Going to the beach with your children should be a great experience. Watching your kids play in the surf while you soak in the sun during the day. At night you take them to the boardwalk for some ice cream and a spin on the merry-go-round. But then the next morning you’re in handcuffs and while your children are crying in the back seat of a sheriff’s car. Where did it all go wrong?
In the criminal courts there is something known as “parental kidnapping” (the specific label for the crime or actual charge may vary from state to state). This is a situation where a parent, who may have some rights to custody of their children, goes against a court order or custody agreement by taking their kids to a place they would not usually be found and withholding custody from the other parent during their time with the child.
When you think of a parent “kidnapping” their own child, you may have visions of someone snatching a toddler from the playground and spiriting them away to some foreign nation like a made-for-television movie. But the “kidnapping” can be much more mundane. This need not be crossing state lines, but it could be simple as telling the children to hide in the basement rather than going back to dad’s house or having them stay with a family member on the other side of town.
Not everyone who wants to take their children on a vacation is a potential kidnapper; nor is every person who believes keeping their children away from the other parent is essential for safety of the children. There are right ways to address these issues, which will keep you from being branded a criminal for wanting to spend time with or protect your kids.
When parents separate, the courts generally assume that they have equal rights to their children barring an order to the contrary (such as a custody order or a termination of parental rights commonly associated with child protective services). Without such an order, either parent could go to the school and take the children out or go on a trip without the other’s knowledge or consent.
Do not make the mistake of thinking that no custody order means you can do what you want. It may feel that way in the short run, but the same is true for the other side. And if you are the parent who goes on vacation without a custody order, you are allowing your ex-partner to be the one who runs to the court for relief and setting the narrative. Your jaunt to the beach for fun will be described in an emergency petition for custody as a custody snatch with an attempt to avoid the jurisdiction of the court. A judge could swiftly issue a ne exeat order and have the police forcibly return you and the children to that state.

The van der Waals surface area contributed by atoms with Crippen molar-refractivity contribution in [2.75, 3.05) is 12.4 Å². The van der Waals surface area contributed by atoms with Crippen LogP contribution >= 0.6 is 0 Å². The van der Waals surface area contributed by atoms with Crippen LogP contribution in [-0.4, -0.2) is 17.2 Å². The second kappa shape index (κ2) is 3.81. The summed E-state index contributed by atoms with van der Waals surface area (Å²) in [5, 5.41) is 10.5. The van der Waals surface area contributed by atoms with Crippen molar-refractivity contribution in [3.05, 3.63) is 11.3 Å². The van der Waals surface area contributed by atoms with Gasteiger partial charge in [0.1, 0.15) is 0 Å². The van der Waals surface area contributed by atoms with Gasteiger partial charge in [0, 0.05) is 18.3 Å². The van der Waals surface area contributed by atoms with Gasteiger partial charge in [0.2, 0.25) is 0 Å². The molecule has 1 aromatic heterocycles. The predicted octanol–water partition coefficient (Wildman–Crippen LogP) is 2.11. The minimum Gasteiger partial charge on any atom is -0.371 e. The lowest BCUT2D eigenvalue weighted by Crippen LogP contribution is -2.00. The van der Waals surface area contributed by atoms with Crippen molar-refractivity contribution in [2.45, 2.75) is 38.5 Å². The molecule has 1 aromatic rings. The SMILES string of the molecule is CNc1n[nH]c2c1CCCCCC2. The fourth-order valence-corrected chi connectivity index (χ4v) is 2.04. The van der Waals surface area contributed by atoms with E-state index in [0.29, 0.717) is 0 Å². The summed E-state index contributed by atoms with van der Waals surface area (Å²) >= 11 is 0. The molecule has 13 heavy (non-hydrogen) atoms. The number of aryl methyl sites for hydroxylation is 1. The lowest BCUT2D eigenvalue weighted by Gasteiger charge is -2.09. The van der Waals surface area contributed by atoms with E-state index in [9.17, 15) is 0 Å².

This is why a custody order is so very important. A well thought out and written custody agreement will address things such as vacations and travel. Each parent can feel confident in their own safety and liberty from the other party when acting in accordance with the agreement. And, if the other party violates the agreement by taking the kids away when they are not supposed to, you have the ability to tell the police you kids were taken or to go to the court and seek sanctions against the offending party. Not to mention that when you take your kids on that beach vacation in accordance with the custody order, the other parent cannot claim you kidnapped the children (instead of you being behind bars, they’ll likely be facing charges of lying to the police).
We briefly touched upon being frightened for your child’s safety and not wanting to return children to the other parent. This can broadly be addressed in the long term through a full and proper custody agreement, but when faced with an emergency you can also petition the courts for specific and immediate relief (it should be noted that many jurisdictions have automatic language included in custody orders that address the automatic forfeiture of custody time when a parent is under the influence of drugs or alcohol).
Neither custodial or criminal law is identical in every state, and sometimes may slightly differ from county to county. It is important that for specific questions and concerns, you contact an experienced attorney in your local area such as the family lawyer locals trust.